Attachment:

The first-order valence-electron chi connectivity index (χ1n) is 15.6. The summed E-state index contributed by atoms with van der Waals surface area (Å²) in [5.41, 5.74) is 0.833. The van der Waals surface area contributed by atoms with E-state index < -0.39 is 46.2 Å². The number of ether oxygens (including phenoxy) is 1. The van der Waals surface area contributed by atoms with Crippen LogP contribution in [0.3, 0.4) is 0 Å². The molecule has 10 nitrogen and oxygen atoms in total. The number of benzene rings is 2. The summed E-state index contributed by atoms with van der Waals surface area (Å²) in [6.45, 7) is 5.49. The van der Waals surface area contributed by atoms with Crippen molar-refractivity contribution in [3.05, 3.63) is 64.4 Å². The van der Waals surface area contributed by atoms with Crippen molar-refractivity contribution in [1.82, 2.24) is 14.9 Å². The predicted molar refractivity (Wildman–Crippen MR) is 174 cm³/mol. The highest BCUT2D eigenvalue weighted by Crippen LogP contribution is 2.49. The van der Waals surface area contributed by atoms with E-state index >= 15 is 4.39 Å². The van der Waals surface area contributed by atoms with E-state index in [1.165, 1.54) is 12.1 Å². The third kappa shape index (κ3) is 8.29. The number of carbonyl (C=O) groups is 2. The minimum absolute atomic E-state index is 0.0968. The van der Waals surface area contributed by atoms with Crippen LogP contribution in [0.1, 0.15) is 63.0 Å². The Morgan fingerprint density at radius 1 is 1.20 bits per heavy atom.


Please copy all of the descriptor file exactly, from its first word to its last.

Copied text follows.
The first-order valence-electron chi connectivity index (χ1n) is 15.6. The summed E-state index contributed by atoms with van der Waals surface area (Å²) in [5.41, 5.74) is 0.833. The van der Waals surface area contributed by atoms with E-state index < -0.39 is 46.2 Å². The number of ether oxygens (including phenoxy) is 1. The van der Waals surface area contributed by atoms with Crippen LogP contribution in [0.3, 0.4) is 0 Å². The molecule has 10 nitrogen and oxygen atoms in total. The number of benzene rings is 2. The summed E-state index contributed by atoms with van der Waals surface area (Å²) in [6.45, 7) is 5.49. The van der Waals surface area contributed by atoms with Crippen molar-refractivity contribution in [3.05, 3.63) is 64.4 Å². The van der Waals surface area contributed by atoms with Crippen molar-refractivity contribution in [1.82, 2.24) is 14.9 Å². The predicted molar refractivity (Wildman–Crippen MR) is 174 cm³/mol. The highest BCUT2D eigenvalue weighted by Crippen LogP contribution is 2.49. The van der Waals surface area contributed by atoms with E-state index >= 15 is 4.39 Å². The van der Waals surface area contributed by atoms with E-state index in [1.165, 1.54) is 12.1 Å². The third kappa shape index (κ3) is 8.29. The number of carbonyl (C=O) groups is 2. The minimum absolute atomic E-state index is 0.0968. The van der Waals surface area contributed by atoms with Crippen LogP contribution in [0.1, 0.15) is 63.0 Å². The Morgan fingerprint density at radius 1 is 1.20 bits per heavy atom.